SPEAKING III Nandy Intan Kurnia PBI/FBS/UNY

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SPEAKING III
Nandy Intan Kurnia
[email protected]
PBI/FBS/UNY
Telephone terms
People
Types of phone
caller/called party
Operator
fixed
desk/desktop phone
mobile phone
hands-free (in a car)
Parts of phone
Calls
Handset  ear/mouthpiece Long distance
Dial
international
Keypad
local
collect (US)/ reverse charge (UK)
Numbers
local/national/international code
freephone (0800)
office/work number
extension
home number
Problems
Bad line
Engaged (busy)
Crosstalk (interference, somebody on the line)
Off the hook
Number unobtainable
Actions
Service
pick up
put down
hold on
hang up
dial/redial
operator
call diversion
call waiting
call hunting
We use the phone to call people to find out…
• how they’re doing
• to ask for information
• to complain
• to apologize
• to send messages
• to request favors
• to ask for and give directions, etc
Building Telephone Skill
As we have to create a positive image for
the guest on the phone, so you should be
Smile even though you are on the phone.
When you smile, you automatically improve your vocal quality. You will
sound pleasant and interested.
Sit or stand up straight
By sitting or standing up straight, you will be more alert and pay better
attention to what is being said by guest.
Use a low voice pitch
A lower voice pitch will make you sound more mature authoritative
Match your speaking rate to the caller
Let the caller set the tempo of the conversation, for example, he or she
may be in a hurry, in that case, you have to respond information more
quickly
Avoid extreme in volume
If you speak too loudly, you may sound rude or pushy. If you speak too
soft, you may sound timid and uncertain.
Avoid expression such us’ Huh and yah
Such expression make the caller sound dull, indifference
Making Phone Calls
When you make a phone call, it is polite to…
• Offer a greeting
• Identify yourself
• State your business or reason for calling
If you want to speak to someone in particular, ask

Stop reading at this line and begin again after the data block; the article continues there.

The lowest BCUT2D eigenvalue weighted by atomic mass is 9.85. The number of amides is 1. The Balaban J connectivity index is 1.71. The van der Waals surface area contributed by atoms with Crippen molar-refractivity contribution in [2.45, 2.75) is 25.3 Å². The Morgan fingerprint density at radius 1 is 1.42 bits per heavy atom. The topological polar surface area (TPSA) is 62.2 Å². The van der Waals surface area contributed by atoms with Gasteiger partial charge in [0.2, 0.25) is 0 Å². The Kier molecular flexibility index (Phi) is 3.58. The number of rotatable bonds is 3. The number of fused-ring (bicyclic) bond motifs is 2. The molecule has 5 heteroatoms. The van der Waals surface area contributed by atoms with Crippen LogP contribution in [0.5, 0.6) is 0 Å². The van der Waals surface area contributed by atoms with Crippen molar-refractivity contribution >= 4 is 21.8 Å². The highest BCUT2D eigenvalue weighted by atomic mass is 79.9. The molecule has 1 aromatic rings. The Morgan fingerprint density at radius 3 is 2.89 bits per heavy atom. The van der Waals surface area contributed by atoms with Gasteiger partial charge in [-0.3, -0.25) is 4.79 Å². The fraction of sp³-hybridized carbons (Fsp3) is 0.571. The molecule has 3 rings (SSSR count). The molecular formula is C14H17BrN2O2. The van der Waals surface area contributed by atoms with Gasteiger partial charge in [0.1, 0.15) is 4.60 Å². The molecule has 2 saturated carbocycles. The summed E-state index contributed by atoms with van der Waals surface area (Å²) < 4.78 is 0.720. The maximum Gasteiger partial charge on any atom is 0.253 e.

for that person by name.
E.g.
“Hello. This is Michael Deering. Could I speak to
Tom, please?”
Some general ways of asking to speak to someone:
May*/Could/Can I speak to John Toomy from HRD,
please? This is Tad Andrews calling.
A conversation with a secretary might sound
something like this:
Secretary : Good morning. Jones Construction Company.
May I help you?
You
: Hello. This is Ali El-Hussein. May I speak with
Mr. Jones, please?
Secretary : May I ask the nature of your business, please?
You
: I’m with Duke Power, and I need to talk with
Mr. Jones about his building project on
Woodlawn Road.
Secretary : Thank you. Just a moment.
*Secretary to Mr. Jones  “Mr. Jones, Mr. El-Hussein from
Duke Power is calling about the Woodlawn Road project.
If the person you are asking for is not immediately
available, the person you are talking to might
ask you to wait a moment.
• Would you mind holding a minute while I try to
find her? (Formal)
• Could you hold, please?
• Please hold a moment
• One/Just a/Wait a moment, please. I’ll see if
she/he is in
• Hang on. I’ll get him (informal)
• Just a sec (informal)
If the person you are calling is not there or is too
busy to come to the phone…
• “I’m sorry, but Mr. Jones is not here right now.
May I take a message, or would you like to call
back later?”
• Ms. Lee is (tied up/busy/occupied) now. Would
you like to (leave a message?/ call back later?/
have her return your call?)
• I’m afraid Dr. King can’t (come to the
phone/speak to you/take a call) at this time.
Could you call back (in a few minutes?/ in a little
while?/ later?)
Wrong Numbers
If you call the wrong number, don’t be embarrassed/
upset. Here are some simple things to say if you
reach the wrong number:
• Oh, I’m sorry. I (have/guess I have/ must have) the
wrong number.
•Oh, I was trying to reach …….. (give name)
•Is this ……..? (give phone no. you dialed)
Then, after a negative response, such as “No, it
isn’t”
• Oh, I’m sorry. I dialed the wrong number
Then, after a positive response…
I’m trying to reach…….. Is he/she there?
If you answer the phone and the person has
obviously called the wrong no. simply say:
• I’m sorry. You have the wrong no.
• I’m sorry. There’s no one here by that name. I
think you dialed the wrong no.
Call each of the following people or places and do
what is described. Use your notebook to record the
conversation as accurately as you can, paying
special attention to the word and phrases used in
telephone etiquette.
☻Call a friend you know is out and leave a
message with his/her roommate
☻Call a friend at work and ask to speak with
him or her
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